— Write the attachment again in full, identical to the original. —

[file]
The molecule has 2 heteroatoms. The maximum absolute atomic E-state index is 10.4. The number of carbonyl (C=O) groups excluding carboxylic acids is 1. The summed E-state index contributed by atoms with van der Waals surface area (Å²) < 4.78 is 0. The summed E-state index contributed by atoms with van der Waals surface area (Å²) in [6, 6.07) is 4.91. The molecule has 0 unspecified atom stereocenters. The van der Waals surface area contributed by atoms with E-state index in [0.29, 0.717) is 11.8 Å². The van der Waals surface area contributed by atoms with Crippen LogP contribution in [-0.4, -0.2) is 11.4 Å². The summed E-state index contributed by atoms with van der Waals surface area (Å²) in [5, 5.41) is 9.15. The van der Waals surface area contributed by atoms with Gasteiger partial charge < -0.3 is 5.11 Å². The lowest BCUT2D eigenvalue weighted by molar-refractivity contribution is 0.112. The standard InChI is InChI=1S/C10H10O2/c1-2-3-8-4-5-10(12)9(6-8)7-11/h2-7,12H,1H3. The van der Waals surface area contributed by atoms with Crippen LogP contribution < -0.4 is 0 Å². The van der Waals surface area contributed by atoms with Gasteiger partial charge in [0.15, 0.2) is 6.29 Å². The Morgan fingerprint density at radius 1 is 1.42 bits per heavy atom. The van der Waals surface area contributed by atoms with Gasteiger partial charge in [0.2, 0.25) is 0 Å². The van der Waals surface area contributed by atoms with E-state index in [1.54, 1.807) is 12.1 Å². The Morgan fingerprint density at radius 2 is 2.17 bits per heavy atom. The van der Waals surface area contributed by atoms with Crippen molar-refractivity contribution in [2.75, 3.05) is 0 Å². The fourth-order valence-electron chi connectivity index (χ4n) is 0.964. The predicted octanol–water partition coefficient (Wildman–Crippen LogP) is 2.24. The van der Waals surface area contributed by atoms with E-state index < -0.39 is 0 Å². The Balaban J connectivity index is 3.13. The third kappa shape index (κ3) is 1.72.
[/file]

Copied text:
The molecule has 2 heteroatoms. The maximum absolute atomic E-state index is 10.4. The number of carbonyl (C=O) groups excluding carboxylic acids is 1. The summed E-state index contributed by atoms with van der Waals surface area (Å²) < 4.78 is 0. The summed E-state index contributed by atoms with van der Waals surface area (Å²) in [6, 6.07) is 4.91. The molecule has 0 unspecified atom stereocenters. The van der Waals surface area contributed by atoms with E-state index in [0.29, 0.717) is 11.8 Å². The van der Waals surface area contributed by atoms with Crippen LogP contribution in [-0.4, -0.2) is 11.4 Å². The summed E-state index contributed by atoms with van der Waals surface area (Å²) in [5, 5.41) is 9.15. The van der Waals surface area contributed by atoms with Gasteiger partial charge < -0.3 is 5.11 Å². The lowest BCUT2D eigenvalue weighted by molar-refractivity contribution is 0.112. The standard InChI is InChI=1S/C10H10O2/c1-2-3-8-4-5-10(12)9(6-8)7-11/h2-7,12H,1H3. The van der Waals surface area contributed by atoms with Crippen LogP contribution < -0.4 is 0 Å². The van der Waals surface area contributed by atoms with Gasteiger partial charge in [0.15, 0.2) is 6.29 Å². The Morgan fingerprint density at radius 1 is 1.42 bits per heavy atom. The van der Waals surface area contributed by atoms with Gasteiger partial charge in [0.2, 0.25) is 0 Å². The van der Waals surface area contributed by atoms with E-state index in [1.54, 1.807) is 12.1 Å². The Morgan fingerprint density at radius 2 is 2.17 bits per heavy atom. The van der Waals surface area contributed by atoms with Crippen molar-refractivity contribution in [2.75, 3.05) is 0 Å². The fourth-order valence-electron chi connectivity index (χ4n) is 0.964. The predicted octanol–water partition coefficient (Wildman–Crippen LogP) is 2.24. The van der Waals surface area contributed by atoms with E-state index < -0.39 is 0 Å². The Balaban J connectivity index is 3.13. The third kappa shape index (κ3) is 1.72.